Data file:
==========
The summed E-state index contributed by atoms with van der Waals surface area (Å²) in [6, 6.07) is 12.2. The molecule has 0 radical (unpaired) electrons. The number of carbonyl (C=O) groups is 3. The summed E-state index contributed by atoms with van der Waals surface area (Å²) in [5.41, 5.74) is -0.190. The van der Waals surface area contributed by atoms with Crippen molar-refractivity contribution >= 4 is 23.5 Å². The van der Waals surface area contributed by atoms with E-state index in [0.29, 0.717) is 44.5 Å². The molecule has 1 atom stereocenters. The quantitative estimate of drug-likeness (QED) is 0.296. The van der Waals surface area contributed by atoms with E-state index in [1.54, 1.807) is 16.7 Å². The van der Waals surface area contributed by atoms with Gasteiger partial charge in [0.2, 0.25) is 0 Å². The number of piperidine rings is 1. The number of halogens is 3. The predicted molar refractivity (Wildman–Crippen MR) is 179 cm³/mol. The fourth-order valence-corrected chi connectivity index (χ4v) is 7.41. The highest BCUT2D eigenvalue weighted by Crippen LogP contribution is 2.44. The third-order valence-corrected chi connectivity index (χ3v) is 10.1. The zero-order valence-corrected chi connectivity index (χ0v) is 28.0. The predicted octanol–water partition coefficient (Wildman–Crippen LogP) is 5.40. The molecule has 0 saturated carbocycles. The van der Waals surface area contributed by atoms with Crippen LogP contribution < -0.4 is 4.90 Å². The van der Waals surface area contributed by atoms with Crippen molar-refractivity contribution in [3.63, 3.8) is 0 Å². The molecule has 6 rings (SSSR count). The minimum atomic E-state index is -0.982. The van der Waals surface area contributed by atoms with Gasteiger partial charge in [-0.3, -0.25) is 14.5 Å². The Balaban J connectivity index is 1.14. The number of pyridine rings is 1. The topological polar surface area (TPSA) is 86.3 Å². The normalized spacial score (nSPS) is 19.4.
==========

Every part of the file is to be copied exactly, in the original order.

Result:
The summed E-state index contributed by atoms with van der Waals surface area (Å²) in [6, 6.07) is 12.2. The molecule has 0 radical (unpaired) electrons. The number of carbonyl (C=O) groups is 3. The summed E-state index contributed by atoms with van der Waals surface area (Å²) in [5.41, 5.74) is -0.190. The van der Waals surface area contributed by atoms with Crippen molar-refractivity contribution >= 4 is 23.5 Å². The van der Waals surface area contributed by atoms with E-state index in [0.29, 0.717) is 44.5 Å². The molecule has 1 atom stereocenters. The quantitative estimate of drug-likeness (QED) is 0.296. The van der Waals surface area contributed by atoms with E-state index in [1.54, 1.807) is 16.7 Å². The van der Waals surface area contributed by atoms with Gasteiger partial charge in [0.2, 0.25) is 0 Å². The number of piperidine rings is 1. The number of halogens is 3. The predicted molar refractivity (Wildman–Crippen MR) is 179 cm³/mol. The fourth-order valence-corrected chi connectivity index (χ4v) is 7.41. The highest BCUT2D eigenvalue weighted by Crippen LogP contribution is 2.44. The third-order valence-corrected chi connectivity index (χ3v) is 10.1. The zero-order valence-corrected chi connectivity index (χ0v) is 28.0. The predicted octanol–water partition coefficient (Wildman–Crippen LogP) is 5.40. The molecule has 0 saturated carbocycles. The van der Waals surface area contributed by atoms with Crippen LogP contribution < -0.4 is 4.90 Å². The van der Waals surface area contributed by atoms with Crippen molar-refractivity contribution in [3.63, 3.8) is 0 Å². The molecule has 6 rings (SSSR count). The minimum atomic E-state index is -0.982. The van der Waals surface area contributed by atoms with Gasteiger partial charge in [-0.3, -0.25) is 14.5 Å². The Balaban J connectivity index is 1.14. The number of pyridine rings is 1. The topological polar surface area (TPSA) is 86.3 Å². The normalized spacial score (nSPS) is 19.4.